Not only is her philosophy really really dumb, but Ayn Rand herself couldn’t even follow it. She spent her whole life bitching and moaning about government and the “parasites” who accept money from the government. Then, at the end of her life, she took Social Security and Medicare payments from the government under a fake name. (She did this after she got cancer from smoking, because she also refused to believe the government warnings about cigarettes causing lung cancer; brilliant.)

So, not only is Ayn Rand a terrible writer, she’s also a — what’s that word again? ah yes! — a hypocrite.

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True story: I once pitched a column for this website entitled “Bad Books,” a column idea that was duly rejected by my boss. But the idea, which you have figured out already, was that I would write about the worst books of all time. I had a little trouble coming up with the full list of books to do — Sure, Beowulf is boring, but is it bad? Does the fact that Tess of the D’Urbervilles is basically “Hot Chicks Rock!: The Novel” mean that it merited inclusion? But one thing I was sure of; the book that would be my Number One Worst Book Ever… Atlas Shrugged.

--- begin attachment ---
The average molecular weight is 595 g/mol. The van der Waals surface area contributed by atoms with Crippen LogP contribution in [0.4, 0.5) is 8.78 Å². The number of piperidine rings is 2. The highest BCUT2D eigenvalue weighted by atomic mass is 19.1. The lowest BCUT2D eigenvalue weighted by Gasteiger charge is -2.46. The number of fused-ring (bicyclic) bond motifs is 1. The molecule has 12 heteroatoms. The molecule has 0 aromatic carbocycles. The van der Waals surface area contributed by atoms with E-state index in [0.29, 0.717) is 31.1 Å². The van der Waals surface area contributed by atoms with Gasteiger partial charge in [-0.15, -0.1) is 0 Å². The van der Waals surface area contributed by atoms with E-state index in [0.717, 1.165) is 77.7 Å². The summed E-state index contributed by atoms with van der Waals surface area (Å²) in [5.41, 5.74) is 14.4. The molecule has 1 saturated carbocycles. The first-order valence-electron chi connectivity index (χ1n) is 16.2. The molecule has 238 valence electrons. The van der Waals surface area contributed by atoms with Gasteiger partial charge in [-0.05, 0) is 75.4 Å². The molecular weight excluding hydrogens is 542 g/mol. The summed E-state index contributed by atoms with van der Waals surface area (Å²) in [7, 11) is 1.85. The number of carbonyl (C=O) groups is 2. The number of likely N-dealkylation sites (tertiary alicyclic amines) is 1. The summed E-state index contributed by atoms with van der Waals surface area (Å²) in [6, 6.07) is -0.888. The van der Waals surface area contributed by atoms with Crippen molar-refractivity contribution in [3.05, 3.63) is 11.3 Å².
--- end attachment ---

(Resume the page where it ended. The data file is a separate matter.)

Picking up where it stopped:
Here’s an entirely accurate description of Atlas Shrugged:

It’s a totally ridiculous book which can be summed up as Sociopathic idealized nerds collapse society because they don’t get enough hugs. …Indeed, the enduring popularity of Atlas Shrugged lies in the fact that it is nerd revenge porn — if you’re an nerd of an engineering-ish stripe who remembers all too well being slammed into your locker by a bunch of football dickheads, then the idea that people like you could make all those dickheads suffer by “going Galt” has a direct line to the pleasure centers of your brain. I’ll show you! the nerds imagine themselves crying. I’ll show you all! And then they disappear into a crevasse…. and a year later they come out and everyone who was ever mean to them will have starved.